Low-Level Coding with PDD (Physical Device Driver)

As with any software drivers: they are never perfect. The same applies to the Processor Expert components delivered in CodeWarrior for MCU10 or the DriverSuite too. That’s why I have created many more components which are available on GitHub here. All these components are using other components to reach the hardware. But what if a functionality is not exposed through the low-level component? Or what if I want direct access to the hardware? Up to now I had to choose either the Processor Expert way, or to do it in the ‘traditional’ way using an SDK like CMSIS or vendor supplied header files.

With MCU10.4, I noticed that there is another way: PDD (Physical Device Driver).

PDD in the Components View

PDD in the Components View

Documentation

The Physical Device Driver manual is located under

CodeWarrior for Microcontrollers V10.x > Processor Expert Manuals > Processor Expert User Manual > Application Design

PDD Help

PDD Help

Ok, honestly, that documentation does not give much. It is very, very light, and maybe I have missed the extensive documentation somewhere? I did some trial-and-error, used the generated Processor Expert driver as examples, and I think I have found out how this works :mrgreen: .

💡 The PDD ‘functions’ are not functions. They are C macros. Processor Expert is using them in the Kinetis drivers. I had a look how things are using in the BitIO_LDD component. Unfortunately PDD macros were not used everywhere, so this makes it hard to follow the code in the driver.

LED with PDD

In this tutorial, I’m using the red RGB LED on the FRDM-KL25Z board which is connected to pin 18 on PORTB (PTB18). In order to use it, I need to

  1. Clock the port module
  2. Configure the MUX (Multiplexer) to use it as GPIO  (General Purpose I/O)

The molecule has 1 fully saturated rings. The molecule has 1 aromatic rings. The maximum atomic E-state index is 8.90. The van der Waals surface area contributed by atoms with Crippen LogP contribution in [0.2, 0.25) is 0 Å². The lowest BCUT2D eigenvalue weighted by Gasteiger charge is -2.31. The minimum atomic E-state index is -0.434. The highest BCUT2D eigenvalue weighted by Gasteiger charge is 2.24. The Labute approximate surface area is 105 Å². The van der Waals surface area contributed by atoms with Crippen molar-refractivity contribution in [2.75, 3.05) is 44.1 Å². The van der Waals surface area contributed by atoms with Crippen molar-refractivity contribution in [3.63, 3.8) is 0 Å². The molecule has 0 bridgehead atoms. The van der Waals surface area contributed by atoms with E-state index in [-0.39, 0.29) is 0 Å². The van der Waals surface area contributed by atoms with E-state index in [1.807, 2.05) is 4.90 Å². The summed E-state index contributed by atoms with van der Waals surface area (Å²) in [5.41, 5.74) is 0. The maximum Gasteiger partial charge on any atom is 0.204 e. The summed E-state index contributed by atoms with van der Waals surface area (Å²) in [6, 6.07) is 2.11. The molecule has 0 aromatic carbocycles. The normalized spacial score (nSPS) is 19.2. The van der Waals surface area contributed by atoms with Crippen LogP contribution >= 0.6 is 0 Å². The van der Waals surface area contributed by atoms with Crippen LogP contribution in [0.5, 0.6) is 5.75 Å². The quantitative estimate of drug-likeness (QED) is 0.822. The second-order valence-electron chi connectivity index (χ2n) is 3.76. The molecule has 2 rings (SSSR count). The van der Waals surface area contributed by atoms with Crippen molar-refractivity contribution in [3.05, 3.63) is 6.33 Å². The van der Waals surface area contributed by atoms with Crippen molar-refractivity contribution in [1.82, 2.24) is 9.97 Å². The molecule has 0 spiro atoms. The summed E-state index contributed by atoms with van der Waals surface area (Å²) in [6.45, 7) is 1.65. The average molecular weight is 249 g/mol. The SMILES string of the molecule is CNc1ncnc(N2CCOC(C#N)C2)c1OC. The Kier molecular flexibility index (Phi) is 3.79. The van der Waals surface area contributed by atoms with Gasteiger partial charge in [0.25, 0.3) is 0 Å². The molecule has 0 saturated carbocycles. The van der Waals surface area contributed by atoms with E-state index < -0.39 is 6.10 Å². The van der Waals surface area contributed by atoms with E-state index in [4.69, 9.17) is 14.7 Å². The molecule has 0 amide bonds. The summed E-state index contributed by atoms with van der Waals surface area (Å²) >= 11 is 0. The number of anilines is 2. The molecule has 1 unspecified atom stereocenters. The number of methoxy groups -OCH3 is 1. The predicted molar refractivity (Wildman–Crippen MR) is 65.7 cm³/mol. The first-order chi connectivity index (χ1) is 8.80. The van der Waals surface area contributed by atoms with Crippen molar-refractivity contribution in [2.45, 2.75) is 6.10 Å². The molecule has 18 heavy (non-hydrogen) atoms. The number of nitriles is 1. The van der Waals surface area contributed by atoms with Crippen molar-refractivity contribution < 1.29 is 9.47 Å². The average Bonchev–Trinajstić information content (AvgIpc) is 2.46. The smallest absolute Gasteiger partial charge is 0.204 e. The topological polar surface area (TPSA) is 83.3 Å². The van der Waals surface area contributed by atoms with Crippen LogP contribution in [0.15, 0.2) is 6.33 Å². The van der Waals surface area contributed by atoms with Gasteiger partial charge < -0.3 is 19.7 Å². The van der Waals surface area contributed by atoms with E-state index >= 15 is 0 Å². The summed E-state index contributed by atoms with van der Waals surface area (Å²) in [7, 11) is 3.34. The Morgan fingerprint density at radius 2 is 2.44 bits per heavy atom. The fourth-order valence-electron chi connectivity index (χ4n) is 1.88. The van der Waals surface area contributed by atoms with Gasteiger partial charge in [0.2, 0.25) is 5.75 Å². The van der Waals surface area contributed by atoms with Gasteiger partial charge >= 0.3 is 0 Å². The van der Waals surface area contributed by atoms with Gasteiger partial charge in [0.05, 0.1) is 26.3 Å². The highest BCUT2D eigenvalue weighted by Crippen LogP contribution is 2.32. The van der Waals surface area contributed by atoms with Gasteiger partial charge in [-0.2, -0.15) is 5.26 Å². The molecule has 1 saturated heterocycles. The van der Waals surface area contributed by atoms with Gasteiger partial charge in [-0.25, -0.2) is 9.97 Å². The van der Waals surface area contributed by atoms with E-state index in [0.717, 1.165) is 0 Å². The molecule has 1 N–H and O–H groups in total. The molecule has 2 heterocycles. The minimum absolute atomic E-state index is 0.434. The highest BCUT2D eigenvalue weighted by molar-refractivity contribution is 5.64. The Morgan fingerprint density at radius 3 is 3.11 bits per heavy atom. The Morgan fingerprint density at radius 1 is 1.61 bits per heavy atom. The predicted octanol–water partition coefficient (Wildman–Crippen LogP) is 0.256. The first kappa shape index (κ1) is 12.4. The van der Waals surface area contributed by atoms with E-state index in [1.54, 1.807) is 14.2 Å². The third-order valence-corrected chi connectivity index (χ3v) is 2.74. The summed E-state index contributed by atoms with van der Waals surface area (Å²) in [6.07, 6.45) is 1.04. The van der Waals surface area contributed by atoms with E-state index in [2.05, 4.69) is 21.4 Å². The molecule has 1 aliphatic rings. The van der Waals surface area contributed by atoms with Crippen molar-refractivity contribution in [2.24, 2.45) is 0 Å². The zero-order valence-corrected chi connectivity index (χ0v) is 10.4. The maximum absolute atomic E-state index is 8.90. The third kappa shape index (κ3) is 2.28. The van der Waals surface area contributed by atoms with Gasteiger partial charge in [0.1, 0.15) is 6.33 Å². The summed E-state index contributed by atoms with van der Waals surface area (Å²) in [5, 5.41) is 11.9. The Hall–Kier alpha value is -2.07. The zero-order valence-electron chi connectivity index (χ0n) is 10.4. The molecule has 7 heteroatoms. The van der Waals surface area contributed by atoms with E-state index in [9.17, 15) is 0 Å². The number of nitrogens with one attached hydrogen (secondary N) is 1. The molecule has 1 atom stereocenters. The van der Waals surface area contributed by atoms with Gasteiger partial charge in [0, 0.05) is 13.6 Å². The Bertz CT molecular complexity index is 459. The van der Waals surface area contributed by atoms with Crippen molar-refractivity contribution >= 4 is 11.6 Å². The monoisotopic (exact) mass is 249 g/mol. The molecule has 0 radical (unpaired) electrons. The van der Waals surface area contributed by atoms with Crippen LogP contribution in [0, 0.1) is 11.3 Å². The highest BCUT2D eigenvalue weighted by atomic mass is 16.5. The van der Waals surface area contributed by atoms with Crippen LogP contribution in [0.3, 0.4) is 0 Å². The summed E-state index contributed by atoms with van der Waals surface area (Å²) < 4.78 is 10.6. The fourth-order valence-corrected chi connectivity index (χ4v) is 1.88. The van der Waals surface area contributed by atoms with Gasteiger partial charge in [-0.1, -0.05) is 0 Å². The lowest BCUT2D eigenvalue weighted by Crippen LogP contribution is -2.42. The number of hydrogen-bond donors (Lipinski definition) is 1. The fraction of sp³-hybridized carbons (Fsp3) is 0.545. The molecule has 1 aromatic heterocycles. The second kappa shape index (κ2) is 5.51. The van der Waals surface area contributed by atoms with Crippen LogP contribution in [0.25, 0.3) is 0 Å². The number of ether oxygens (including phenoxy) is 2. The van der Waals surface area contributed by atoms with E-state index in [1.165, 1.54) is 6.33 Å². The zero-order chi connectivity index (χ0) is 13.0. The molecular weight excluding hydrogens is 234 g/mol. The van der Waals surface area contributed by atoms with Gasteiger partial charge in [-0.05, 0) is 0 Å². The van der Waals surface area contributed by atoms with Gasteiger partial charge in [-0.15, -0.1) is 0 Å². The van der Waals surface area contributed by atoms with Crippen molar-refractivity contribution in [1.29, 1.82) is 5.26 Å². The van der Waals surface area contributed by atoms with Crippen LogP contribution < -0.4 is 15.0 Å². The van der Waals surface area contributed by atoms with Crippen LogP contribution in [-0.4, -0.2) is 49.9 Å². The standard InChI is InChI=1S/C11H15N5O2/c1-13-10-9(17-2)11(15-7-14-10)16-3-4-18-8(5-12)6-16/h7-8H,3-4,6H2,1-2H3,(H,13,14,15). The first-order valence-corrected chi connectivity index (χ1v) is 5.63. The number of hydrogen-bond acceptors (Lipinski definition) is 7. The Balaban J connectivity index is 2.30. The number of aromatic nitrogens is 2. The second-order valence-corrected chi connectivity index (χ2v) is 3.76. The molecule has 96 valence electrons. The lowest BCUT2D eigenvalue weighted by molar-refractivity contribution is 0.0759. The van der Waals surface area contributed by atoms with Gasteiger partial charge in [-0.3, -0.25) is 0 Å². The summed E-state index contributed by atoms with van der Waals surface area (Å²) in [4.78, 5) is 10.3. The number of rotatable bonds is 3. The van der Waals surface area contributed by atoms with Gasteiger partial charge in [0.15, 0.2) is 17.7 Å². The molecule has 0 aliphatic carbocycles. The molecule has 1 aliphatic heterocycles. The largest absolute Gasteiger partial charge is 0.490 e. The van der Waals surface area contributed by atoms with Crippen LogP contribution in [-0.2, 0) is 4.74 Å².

3. Initialize the port value
  4. Configure the pin as output pin

💡 Technically, step 3 could be performed after step 4. But it is good practice to initialize the port value *before* driving the value to the pin. This avoids glitches or a sudden change on the output pin.

Header Files

First I need to include the header file for each PDD block. All PDD header files are located in

<CodeWarrior Installation Path>\MCU\ProcessorExpert\lib\Kinetis\pdd\inc\

To access the port pins, I need to include the PORT_PDD.h. Additionally I need access to the GPIO and SIM (System Integration Module):

#include "PORT_PDD.h"
#include "GPIO_PDD.h"
#include "SIM_PDD.h"

💡 The best way to find out which header file to include is to have a look at the function name prefix. E.g. the functions in PORTB group show ‘PORT_PDD’, so this is what I need to include (PORT_PDD.h)

PORT_PDD Prefix in Function Names

PORT_PDD Prefix in Function Names

Using PDD Macros

First, I need to clock the module with setting the clock gate. This is a setting of the SIM (System Integration Module):

SIM_PDD_SetClockGate Function

SIM_PDD_SetClockGate Function

💡 I can drag&drop the methods to my source file, see this post.

Pressing ‘F3’ (or context menu and then ‘Open Declaration’) shows me the definition of this macro:

SIM_PDD_SetClockGate Macro

SIM_PDD_SetClockGate Macro

As you can see, the macros are not simple :-(. But the doxygen comments for each macros give at least some hints. What I need to give is a base address, an index and a state. Here this is the SIM_BASE_PTR with the SIM_PDD_CLOCK_GATE_PORTB. And PDD_ENABLE enables the clock gate for it:

  /* turn on clock to PORTB module: */
  SIM_PDD_SetClockGate(SIM_BASE_PTR, SIM_PDD_CLOCK_GATE_PORTB, PDD_ENABLE);

Next I need to set the pin muxing. The ALT1 function enables GPIO mode for the pin:

 /* use ALT1 multiplexer mode so PTB18 is a GPIO pin: */
  PORT_PDD_SetPinMuxControl(PORTB_BASE_PTR, 18, PORT_PDD_MUX_CONTROL_ALT1);

Next, I initialize the value of the port pin:

 /* init register output value (bit set): As LED is low active, the LED will be turned off */
  GPIO_PDD_SetPortDataOutputMask(FPTB_BASE_PTR, (1<<18));

Followed by setting the port as an output port:

  /* Set port direction bit: configure PTB18 as output */
  GPIO_PDD_SetPortDirection(FPTB_BASE_PTR, (1<<18));

Now I can use the different GPIO_PDD macros to affect the output pin:

  GPIO_PDD_ClearPortDataOutputMask(FPTB_BASE_PTR, (1<<18)); /* clear PTB17 bit: turn LED on */
  GPIO_PDD_SetPortDataOutputMask(FPTB_BASE_PTR, (1<<18)); /* set PTB17 bit: turn LED off */